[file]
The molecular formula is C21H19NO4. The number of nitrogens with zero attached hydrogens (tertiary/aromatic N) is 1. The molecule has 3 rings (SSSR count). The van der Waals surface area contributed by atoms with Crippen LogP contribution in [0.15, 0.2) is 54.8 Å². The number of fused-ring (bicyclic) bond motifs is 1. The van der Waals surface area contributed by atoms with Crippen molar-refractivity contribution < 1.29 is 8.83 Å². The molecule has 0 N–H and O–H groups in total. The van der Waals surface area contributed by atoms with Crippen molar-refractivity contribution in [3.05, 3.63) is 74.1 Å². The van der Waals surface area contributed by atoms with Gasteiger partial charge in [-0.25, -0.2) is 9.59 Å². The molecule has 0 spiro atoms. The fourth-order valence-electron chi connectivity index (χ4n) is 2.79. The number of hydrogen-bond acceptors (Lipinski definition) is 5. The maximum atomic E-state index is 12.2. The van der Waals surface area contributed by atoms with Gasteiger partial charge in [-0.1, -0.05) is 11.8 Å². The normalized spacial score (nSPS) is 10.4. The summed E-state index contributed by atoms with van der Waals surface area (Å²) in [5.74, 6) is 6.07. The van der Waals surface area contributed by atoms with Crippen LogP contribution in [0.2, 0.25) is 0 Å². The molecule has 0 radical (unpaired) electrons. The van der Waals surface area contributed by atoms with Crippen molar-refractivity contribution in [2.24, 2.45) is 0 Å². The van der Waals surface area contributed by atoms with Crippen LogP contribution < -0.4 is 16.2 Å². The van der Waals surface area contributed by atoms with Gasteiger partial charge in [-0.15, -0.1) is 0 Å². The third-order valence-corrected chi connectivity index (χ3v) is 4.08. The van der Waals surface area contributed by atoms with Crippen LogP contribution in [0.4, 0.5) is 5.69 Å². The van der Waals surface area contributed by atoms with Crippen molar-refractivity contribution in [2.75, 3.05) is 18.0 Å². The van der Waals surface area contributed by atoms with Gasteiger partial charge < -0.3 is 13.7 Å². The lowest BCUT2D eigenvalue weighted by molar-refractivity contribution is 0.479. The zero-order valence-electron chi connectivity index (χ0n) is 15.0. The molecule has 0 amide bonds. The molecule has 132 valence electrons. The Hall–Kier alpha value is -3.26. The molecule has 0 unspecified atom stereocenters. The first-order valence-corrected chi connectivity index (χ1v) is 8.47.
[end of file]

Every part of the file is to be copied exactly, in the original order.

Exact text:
The molecular formula is C21H19NO4. The number of nitrogens with zero attached hydrogens (tertiary/aromatic N) is 1. The molecule has 3 rings (SSSR count). The van der Waals surface area contributed by atoms with Crippen LogP contribution in [0.15, 0.2) is 54.8 Å². The number of fused-ring (bicyclic) bond motifs is 1. The van der Waals surface area contributed by atoms with Crippen molar-refractivity contribution < 1.29 is 8.83 Å². The molecule has 0 N–H and O–H groups in total. The van der Waals surface area contributed by atoms with Crippen molar-refractivity contribution in [3.05, 3.63) is 74.1 Å². The van der Waals surface area contributed by atoms with Gasteiger partial charge in [-0.25, -0.2) is 9.59 Å². The molecule has 0 spiro atoms. The fourth-order valence-electron chi connectivity index (χ4n) is 2.79. The number of hydrogen-bond acceptors (Lipinski definition) is 5. The maximum atomic E-state index is 12.2. The van der Waals surface area contributed by atoms with Gasteiger partial charge in [-0.1, -0.05) is 11.8 Å². The normalized spacial score (nSPS) is 10.4. The summed E-state index contributed by atoms with van der Waals surface area (Å²) in [5.74, 6) is 6.07. The van der Waals surface area contributed by atoms with Crippen LogP contribution in [0.2, 0.25) is 0 Å². The molecule has 0 radical (unpaired) electrons. The van der Waals surface area contributed by atoms with Crippen molar-refractivity contribution in [2.24, 2.45) is 0 Å². The van der Waals surface area contributed by atoms with Crippen LogP contribution < -0.4 is 16.2 Å². The van der Waals surface area contributed by atoms with Gasteiger partial charge in [-0.15, -0.1) is 0 Å². The third-order valence-corrected chi connectivity index (χ3v) is 4.08. The van der Waals surface area contributed by atoms with Crippen LogP contribution in [0.4, 0.5) is 5.69 Å². The van der Waals surface area contributed by atoms with Crippen molar-refractivity contribution in [2.75, 3.05) is 18.0 Å². The van der Waals surface area contributed by atoms with Gasteiger partial charge < -0.3 is 13.7 Å². The lowest BCUT2D eigenvalue weighted by molar-refractivity contribution is 0.479. The zero-order valence-electron chi connectivity index (χ0n) is 15.0. The molecule has 0 amide bonds. The molecule has 132 valence electrons. The Hall–Kier alpha value is -3.26. The molecule has 0 unspecified atom stereocenters. The first-order valence-corrected chi connectivity index (χ1v) is 8.47.